4. by   kaycee
    Give it more time. Hopefully it will get better, especially when the other nurse comes on board. What type of research are you doing? Can't the MD that you're working for help you with ordering supplies and getting your printer fixed?
    Hang in there Susy and feel free to vent anytime.
  5. by   Stargazer
    Ah, Susy, that sucks. I'm sorry this isn't starting better--the job sounded so great!

    Who is your supervisor here? Is it the doc? Can you go to her and explain to us what you've just said here--that you like the people and find the work interesting, but you don't currently have the tools, the knowledge, or the protocols to do your job properly?

    They knew when they hired you that you hadn't held a research job, right? So they can't expect to drop you in the middle of things without any guidance and be successful. And unless someone's got a weird secret agenda that they WANT you to fail, which seems unlikely, somebody needs to step up and help you set things up so that you can do your job.

    I hope you're able to stick it out a little longer--from the way you're describing it, it sounds like they're a bunch of well-meaning peopole who are just incredibly disorganized. When is the new nurse going to get there?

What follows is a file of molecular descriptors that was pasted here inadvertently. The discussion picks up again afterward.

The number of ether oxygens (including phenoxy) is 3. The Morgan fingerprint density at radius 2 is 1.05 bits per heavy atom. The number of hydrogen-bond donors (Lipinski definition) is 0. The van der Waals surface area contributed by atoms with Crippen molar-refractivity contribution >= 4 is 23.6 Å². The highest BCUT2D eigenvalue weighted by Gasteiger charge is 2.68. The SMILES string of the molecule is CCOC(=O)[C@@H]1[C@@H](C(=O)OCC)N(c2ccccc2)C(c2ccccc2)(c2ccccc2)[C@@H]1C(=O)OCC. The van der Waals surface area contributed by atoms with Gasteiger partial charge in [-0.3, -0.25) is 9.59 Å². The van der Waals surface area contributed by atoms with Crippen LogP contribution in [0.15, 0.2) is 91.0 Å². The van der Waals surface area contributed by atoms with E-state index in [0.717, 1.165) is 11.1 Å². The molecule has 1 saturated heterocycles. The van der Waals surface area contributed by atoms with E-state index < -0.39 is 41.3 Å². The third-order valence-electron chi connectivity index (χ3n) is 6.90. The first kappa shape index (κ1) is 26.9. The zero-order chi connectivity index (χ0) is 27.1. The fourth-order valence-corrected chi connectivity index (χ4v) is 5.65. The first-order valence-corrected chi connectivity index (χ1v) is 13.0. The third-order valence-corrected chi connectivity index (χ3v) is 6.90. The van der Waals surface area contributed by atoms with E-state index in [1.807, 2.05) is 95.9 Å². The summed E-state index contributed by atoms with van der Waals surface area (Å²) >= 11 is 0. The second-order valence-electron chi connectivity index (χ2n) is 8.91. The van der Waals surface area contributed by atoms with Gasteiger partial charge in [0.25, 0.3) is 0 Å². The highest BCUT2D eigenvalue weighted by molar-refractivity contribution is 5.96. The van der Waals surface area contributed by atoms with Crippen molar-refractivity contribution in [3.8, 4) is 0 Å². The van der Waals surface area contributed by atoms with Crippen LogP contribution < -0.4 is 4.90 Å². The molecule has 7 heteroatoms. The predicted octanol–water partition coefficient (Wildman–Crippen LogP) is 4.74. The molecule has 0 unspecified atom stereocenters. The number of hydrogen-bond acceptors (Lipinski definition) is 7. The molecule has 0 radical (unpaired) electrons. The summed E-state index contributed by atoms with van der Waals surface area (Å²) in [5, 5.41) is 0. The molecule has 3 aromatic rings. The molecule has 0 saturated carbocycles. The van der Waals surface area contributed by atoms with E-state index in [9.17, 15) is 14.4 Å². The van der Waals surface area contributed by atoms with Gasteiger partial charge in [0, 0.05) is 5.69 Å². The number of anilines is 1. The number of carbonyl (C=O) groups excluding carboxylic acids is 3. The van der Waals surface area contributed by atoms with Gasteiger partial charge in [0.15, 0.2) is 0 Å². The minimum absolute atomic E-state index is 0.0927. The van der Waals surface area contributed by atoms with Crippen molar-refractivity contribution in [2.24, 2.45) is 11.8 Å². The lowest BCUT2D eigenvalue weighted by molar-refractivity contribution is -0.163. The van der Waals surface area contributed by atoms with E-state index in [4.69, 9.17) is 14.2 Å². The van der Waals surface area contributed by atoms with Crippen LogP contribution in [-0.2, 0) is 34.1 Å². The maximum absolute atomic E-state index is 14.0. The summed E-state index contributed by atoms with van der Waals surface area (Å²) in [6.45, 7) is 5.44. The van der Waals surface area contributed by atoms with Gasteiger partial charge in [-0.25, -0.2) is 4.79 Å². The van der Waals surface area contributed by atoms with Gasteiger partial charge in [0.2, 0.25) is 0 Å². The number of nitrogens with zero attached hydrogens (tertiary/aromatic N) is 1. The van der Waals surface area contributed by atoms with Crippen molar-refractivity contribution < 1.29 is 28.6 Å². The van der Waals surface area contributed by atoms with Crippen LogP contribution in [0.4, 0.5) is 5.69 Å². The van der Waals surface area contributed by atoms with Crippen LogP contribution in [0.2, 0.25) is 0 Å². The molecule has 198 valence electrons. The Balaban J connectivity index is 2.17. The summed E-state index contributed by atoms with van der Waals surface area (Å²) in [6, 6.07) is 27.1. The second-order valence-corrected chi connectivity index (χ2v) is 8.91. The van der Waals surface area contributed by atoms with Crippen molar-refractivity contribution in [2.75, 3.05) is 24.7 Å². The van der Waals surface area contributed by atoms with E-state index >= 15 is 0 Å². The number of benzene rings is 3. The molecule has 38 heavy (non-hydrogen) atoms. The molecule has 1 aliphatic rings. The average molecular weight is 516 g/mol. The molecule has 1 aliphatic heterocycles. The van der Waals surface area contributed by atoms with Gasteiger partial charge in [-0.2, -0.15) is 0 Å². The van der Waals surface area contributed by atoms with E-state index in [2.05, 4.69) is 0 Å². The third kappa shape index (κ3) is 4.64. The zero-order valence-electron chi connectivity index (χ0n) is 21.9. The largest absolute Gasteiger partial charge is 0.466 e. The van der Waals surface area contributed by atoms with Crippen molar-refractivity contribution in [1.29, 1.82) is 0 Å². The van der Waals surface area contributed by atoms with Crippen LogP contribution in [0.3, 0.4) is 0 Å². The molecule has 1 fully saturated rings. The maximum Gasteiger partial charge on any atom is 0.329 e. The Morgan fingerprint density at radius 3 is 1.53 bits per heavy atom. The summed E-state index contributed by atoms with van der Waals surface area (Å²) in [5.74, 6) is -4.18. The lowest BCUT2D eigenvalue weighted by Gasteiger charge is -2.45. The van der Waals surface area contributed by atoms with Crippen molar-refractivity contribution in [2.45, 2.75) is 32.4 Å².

Anyway, you know you can come here and b*tch anytime. (((Susy))) Hang in there.
    So sorry Susy. Give it some time. Maybe when you get to know the others a little more, and you get the other nurse in there you won't feel so alone.

  7. by   semstr
    Susy, sorry to hear this. but hey, maybe it will be better in a few weeks? Doesn't sound like you to give up after 4 days!!
    Write to us about everything and how it goes, but please don't give up yet!!
    Thinking of you, Renee
  8. by   LasVegasRN
    Give it time. You've got the know-how and skill to be able to make a difference in that position - trust your creativity and skills, you'll do fine!
    If in 4 weeks it is still frustrating and you don't feel you are getting anywhere, be very honest with your new employer. If they are a good employer, they will be open to hearing about what you've identified as problems and should be open to hearing your suggestions for solutions.
  9. by   hoolahan

    I remember being amazed that you could go to grad school, and start an entirly new career in nursing, one that is highly regulated no less.